Frank Lovece in Building Operations on December 21, 2018
It’s one of the dreaded duties of most co-op and condo boards. Every five years, in buildings of six or more stories, building owners must conduct a hands-on inspection of their facades and map out any required repairs. It’s an involved – and costly – process, especially if boards play by the book.
“Usually when we survey a building, we’re using myriad techniques to map what’s happening on the facade,” explains architect Scott Kamen, a principal at Kamen Tall Architects. This starts with a ground inspection, generally using binoculars, to determine the most likely places a building has been damaged by wind, sun, or abuse from a neighboring smokestack. Once that representative sample is chosen, the inspector does a close-up, hands-on examination. “The traditional method,” Kamen says, “is a suspended scaffold, usually 20 feet wide.” If you’re lucky, the scaffold can simply be hung from hooks on the parapet, which is relatively inexpensive. If this is not possible, then it needs to be mounted with a system of outriggers and counter-weights that workers have to haul into your building, up to the roof – and deeper into your bank account.
Scaffold drops aren’t cheap. Aside from the cost of the inspector, a single drop can average from $3,500 to $7,000 to install, operate, and dismantle. At least one scaffold drop is required for each wall, whether it faces a street or a courtyard.
But there are alternatives that can be both cheaper and more effective than scaffold drops. One alternative is rappellers who use ropes to drop from roof to ground, inspecting the facade as they descend. Another is bucket trucks, also known as “boom trucks” or “boom lifts,” and commonly used by firefighters.
“At 90 percent of my buildings, it’s a boom truck,” says Vito Mangini, director of management at Tudor Realty Services. One reason the trucks are popular with boards, he says, is there’s no need to bring scaffolding equipment into the building. “You pull the truck up, have couple of flag men on the street, and there’s an engineer and an operator in the bucket.”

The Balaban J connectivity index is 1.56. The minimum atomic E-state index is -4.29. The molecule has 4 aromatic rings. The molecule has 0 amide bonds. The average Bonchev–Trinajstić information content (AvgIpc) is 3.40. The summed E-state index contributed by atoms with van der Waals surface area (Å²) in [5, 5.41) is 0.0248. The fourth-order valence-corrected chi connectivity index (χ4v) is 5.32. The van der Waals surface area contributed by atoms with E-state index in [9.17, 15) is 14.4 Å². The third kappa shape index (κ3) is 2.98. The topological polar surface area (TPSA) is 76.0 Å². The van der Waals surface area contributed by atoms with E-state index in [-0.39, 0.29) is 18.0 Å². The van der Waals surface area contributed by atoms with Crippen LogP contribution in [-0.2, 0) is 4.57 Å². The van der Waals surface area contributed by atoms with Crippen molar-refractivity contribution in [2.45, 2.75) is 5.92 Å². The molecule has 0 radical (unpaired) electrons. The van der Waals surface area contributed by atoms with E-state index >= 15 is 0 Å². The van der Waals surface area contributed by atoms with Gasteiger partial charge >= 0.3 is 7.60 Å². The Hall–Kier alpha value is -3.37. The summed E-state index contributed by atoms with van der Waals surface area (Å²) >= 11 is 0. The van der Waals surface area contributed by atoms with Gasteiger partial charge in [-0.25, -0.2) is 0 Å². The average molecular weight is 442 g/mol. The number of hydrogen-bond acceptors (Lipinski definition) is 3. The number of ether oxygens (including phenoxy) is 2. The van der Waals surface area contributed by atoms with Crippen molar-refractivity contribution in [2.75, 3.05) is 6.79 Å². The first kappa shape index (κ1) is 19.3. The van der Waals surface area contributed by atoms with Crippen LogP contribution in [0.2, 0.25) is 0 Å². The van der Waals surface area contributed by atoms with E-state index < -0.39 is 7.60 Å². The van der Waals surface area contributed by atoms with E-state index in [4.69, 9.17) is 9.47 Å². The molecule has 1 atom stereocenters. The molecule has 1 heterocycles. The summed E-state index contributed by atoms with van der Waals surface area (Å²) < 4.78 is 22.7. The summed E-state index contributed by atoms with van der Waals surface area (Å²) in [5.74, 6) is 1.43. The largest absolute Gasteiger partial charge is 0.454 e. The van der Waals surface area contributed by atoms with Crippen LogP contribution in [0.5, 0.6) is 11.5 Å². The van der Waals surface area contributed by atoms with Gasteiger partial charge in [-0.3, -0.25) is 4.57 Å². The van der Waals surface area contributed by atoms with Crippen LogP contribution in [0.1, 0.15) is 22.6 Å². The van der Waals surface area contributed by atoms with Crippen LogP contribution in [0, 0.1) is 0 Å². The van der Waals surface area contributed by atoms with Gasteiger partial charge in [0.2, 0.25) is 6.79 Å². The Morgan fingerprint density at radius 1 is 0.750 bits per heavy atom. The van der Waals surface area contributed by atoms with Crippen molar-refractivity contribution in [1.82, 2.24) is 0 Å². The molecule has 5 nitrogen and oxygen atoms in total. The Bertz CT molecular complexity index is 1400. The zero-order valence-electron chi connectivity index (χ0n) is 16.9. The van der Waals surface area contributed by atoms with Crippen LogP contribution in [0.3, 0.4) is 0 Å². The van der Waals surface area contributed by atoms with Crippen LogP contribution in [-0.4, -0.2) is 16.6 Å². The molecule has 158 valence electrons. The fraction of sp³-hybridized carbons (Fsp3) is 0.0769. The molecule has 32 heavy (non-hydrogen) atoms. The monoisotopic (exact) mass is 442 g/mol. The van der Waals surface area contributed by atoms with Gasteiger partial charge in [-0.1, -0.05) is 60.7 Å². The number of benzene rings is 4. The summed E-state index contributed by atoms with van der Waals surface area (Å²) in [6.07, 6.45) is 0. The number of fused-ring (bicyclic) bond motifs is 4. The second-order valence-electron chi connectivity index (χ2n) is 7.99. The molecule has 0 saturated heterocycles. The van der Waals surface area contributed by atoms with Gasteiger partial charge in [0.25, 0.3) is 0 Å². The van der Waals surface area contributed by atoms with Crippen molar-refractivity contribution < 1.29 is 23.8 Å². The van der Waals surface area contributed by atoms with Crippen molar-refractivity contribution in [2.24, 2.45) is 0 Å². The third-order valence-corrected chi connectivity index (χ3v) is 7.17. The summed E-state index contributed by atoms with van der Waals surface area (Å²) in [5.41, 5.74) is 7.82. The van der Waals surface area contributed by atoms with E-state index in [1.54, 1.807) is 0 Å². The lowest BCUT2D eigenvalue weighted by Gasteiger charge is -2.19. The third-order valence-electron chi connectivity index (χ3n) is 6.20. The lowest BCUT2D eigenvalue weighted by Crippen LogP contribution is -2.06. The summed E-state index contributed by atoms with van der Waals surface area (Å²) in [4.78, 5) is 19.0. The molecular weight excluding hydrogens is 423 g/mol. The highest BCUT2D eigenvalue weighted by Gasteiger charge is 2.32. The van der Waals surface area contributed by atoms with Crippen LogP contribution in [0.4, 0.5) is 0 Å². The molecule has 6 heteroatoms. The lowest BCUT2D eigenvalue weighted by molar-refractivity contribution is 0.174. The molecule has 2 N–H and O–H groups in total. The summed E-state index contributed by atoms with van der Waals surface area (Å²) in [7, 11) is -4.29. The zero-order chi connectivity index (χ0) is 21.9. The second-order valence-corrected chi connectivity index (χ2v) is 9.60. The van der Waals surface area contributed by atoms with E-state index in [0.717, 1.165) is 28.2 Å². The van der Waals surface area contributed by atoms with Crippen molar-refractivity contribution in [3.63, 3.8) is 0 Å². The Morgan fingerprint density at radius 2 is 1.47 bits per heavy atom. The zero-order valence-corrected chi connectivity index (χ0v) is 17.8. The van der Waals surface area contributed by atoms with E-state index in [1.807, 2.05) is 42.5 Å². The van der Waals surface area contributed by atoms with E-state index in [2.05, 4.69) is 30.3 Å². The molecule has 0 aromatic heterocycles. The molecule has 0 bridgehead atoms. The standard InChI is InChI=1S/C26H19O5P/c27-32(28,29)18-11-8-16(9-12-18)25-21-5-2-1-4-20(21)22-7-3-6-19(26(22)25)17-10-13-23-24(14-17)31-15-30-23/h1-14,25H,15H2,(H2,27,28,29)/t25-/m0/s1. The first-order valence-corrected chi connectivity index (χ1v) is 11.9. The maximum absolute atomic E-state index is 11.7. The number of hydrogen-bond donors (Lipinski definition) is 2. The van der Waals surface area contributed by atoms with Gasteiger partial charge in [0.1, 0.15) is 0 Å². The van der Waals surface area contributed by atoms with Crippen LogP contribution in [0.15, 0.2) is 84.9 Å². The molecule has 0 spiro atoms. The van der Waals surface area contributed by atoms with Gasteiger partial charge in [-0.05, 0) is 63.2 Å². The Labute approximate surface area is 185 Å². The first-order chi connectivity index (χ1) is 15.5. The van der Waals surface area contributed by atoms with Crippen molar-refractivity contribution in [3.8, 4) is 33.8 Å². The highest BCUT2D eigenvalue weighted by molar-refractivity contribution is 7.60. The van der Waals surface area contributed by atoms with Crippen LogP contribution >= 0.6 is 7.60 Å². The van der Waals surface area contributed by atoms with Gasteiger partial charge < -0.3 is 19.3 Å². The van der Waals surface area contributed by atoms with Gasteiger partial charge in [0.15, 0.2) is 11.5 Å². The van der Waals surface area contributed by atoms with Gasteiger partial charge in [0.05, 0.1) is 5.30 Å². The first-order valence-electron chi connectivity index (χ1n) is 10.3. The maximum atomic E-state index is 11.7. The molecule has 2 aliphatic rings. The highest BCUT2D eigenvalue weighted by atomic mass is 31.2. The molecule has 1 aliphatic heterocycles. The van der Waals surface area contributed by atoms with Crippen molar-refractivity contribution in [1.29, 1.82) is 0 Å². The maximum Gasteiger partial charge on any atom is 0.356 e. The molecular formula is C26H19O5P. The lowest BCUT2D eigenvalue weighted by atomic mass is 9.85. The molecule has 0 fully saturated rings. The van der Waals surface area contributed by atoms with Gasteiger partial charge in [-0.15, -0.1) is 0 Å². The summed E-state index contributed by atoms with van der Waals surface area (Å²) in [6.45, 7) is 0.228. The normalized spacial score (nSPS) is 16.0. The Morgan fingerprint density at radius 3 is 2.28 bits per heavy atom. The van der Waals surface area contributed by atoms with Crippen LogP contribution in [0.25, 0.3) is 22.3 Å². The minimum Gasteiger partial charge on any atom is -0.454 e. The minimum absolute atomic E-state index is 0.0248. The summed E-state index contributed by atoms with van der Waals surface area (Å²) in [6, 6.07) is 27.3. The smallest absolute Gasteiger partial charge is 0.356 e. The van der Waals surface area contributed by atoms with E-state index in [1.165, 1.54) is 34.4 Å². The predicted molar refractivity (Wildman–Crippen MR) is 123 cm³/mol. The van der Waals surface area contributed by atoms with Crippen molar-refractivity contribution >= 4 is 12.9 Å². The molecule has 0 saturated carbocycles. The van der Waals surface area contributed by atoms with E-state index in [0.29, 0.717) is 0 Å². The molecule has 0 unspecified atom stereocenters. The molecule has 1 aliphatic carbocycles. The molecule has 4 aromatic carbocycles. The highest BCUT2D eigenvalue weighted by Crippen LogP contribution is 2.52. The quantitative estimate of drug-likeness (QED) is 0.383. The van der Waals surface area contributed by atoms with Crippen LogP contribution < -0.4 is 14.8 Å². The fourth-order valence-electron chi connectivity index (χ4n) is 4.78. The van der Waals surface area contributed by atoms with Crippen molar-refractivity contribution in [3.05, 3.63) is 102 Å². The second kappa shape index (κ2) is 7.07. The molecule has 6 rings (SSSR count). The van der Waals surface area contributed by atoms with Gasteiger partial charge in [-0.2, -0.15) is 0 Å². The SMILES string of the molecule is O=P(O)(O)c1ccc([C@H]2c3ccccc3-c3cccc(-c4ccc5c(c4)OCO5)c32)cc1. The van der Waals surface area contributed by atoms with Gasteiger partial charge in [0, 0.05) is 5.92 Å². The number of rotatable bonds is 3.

Philliss Nappi, a building manager with AKAM Associates, adds, “Any time you don’t have to bother one of your unit-owners or shareholders, it’s a good thing. You can avoid going into residents’ apartments or out on their balconies.”
And since equipment does not have to be installed on the building, there is no downtime, adds Eric Vonderhyde, a principal at Bertolini Architectural Works. A scaffold normally takes a day for installation, a day for inspection, and a third day to break down and remove it. “It can turn into four, five, six days depending on the weather, scheduling, stuff like that,” he says. “And you’re constrained to its area and it’s hard [for the inspector] to look beyond it. With a bucket truck, you can move that thing around quite a bit – 40, 50 feet left or right, because the arm telescopes.”
Vonderhyde estimates that bucket trucks start at $7,500 for a smaller building and can be $15,000 (including the cost of an operator) for a bucket truck that can go 180 feet up. But since you can cover the same area as you could with three scaffold drops – and some buildings have three or four exposed facades, each requiring a drop – the price is about the same.
A contractor doing a scaffold drop must obtain a Department of Buildings CD5 permit, a complicated process, while a contractor using a bucket truck simply needs a $50 Department of Transportation permit.
Boom trucks do have limitations. “There are a lot of narrow streets where you can’t fit a boom truck,” says Vonderhyde. Other problem areas are the backs of buildings or courtyards with no street access. But on buildings where boom trucks can get up close, the savings, as with rappellers, can be considerable.
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